It is known that immediately before and at the onset of exercise, cardiovascular changes induced by the neural command center located in the bulbar region occur, resulting in increased heart rate and myocardial contractility [13].

Heart rate (HR), which represents intensity during exercise [14], is considered maximum above 180 bpm in children, but the maximum threshold used is 200 bpm [15, 16], while Pfeiffer considers a variation between 185 and 225 bpm [17].

The latest systematic reviews [12, 18] of studies on children playing interactive video games have shown an association between an increase in exercise intensity from mild to moderate and a rise in HR. However, it is still unknown whether VS promotes vigorous intensity during a field test, such as the 20-m shuttle run test (20 m-SRT).

The field test most widely used to assess aerobic capacity in healthy schoolchildren is called the 20 m-SRT. Created in 1982 by Luc Léger et al., it was modified and validated in 1984 and is currently recommended for children and adolescents by several specialists in the area [19,20,21,22].

However, in the health area, researchers started to develop new interventions that use active video games [18, 23], indicating them in exercise tests as a health indicator in children and to assess cardiac capacity, using the 20 m-SRT [24, 25].

The present study was based on the hypothesis that VS would offer a new approach to incremental testing in order to assess maximum heart rate (HRmax), considering possible equivalence between the tests. The aim of this study was to verify the agreement between 20 m-SRT and VS.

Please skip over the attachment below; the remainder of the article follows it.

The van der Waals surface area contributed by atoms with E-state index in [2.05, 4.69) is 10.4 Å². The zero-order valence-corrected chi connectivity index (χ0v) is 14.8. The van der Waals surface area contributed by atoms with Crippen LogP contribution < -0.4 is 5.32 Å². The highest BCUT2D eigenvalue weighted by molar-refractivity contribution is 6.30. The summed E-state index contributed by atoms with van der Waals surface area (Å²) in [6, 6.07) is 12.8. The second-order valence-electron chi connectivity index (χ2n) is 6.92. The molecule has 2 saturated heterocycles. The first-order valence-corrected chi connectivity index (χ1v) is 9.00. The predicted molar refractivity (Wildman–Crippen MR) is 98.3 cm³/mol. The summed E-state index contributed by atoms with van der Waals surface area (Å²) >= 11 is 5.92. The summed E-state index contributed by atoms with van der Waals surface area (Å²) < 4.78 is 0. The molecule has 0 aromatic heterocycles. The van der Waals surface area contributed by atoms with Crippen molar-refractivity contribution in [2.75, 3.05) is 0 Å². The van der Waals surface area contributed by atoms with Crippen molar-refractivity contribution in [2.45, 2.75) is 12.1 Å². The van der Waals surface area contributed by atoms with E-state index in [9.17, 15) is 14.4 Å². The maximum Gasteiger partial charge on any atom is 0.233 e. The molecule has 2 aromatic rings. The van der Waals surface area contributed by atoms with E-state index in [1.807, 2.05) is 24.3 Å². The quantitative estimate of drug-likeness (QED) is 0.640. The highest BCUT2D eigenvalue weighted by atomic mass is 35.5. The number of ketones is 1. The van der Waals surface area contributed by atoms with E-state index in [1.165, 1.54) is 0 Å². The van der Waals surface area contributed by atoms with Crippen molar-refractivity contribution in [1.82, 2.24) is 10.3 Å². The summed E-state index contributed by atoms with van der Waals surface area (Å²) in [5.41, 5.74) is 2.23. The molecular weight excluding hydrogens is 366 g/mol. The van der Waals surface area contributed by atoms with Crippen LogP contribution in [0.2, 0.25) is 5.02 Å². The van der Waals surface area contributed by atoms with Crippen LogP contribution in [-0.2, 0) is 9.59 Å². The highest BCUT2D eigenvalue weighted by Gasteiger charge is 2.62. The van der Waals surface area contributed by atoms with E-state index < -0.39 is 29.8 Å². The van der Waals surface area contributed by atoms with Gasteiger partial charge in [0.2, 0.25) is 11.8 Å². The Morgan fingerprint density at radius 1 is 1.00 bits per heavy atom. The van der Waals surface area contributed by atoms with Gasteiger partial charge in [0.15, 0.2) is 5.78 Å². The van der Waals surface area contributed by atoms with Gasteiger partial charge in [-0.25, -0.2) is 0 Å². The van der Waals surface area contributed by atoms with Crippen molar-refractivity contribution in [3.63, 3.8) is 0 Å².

Study design and sample

State elementary schools in the city of Sao Paulo, Brazil were randomly contacted to select healthy students aged 8 to 10 years, for this analytical cross-sectional study.

The ethics committee of the Federal University of São Paulo approved the study (protocol no. 1860/10. The parents gave written consent to take part in the research.

The sample size was calculated based on results obtained in an earlier pilot study conducted with six children that used HRmax as outcome variable. Thus, a sample of 235 children was obtained under the assumption that in the test comparing pairs of means (Student’s t-test) for dependent samples, the standard deviation “σ” for HRmax would be 21.16 bpm, with a difference in HRmax between the SRT and VS of 6.33 bpm. We considered a power of 90% and an error of 0.05%.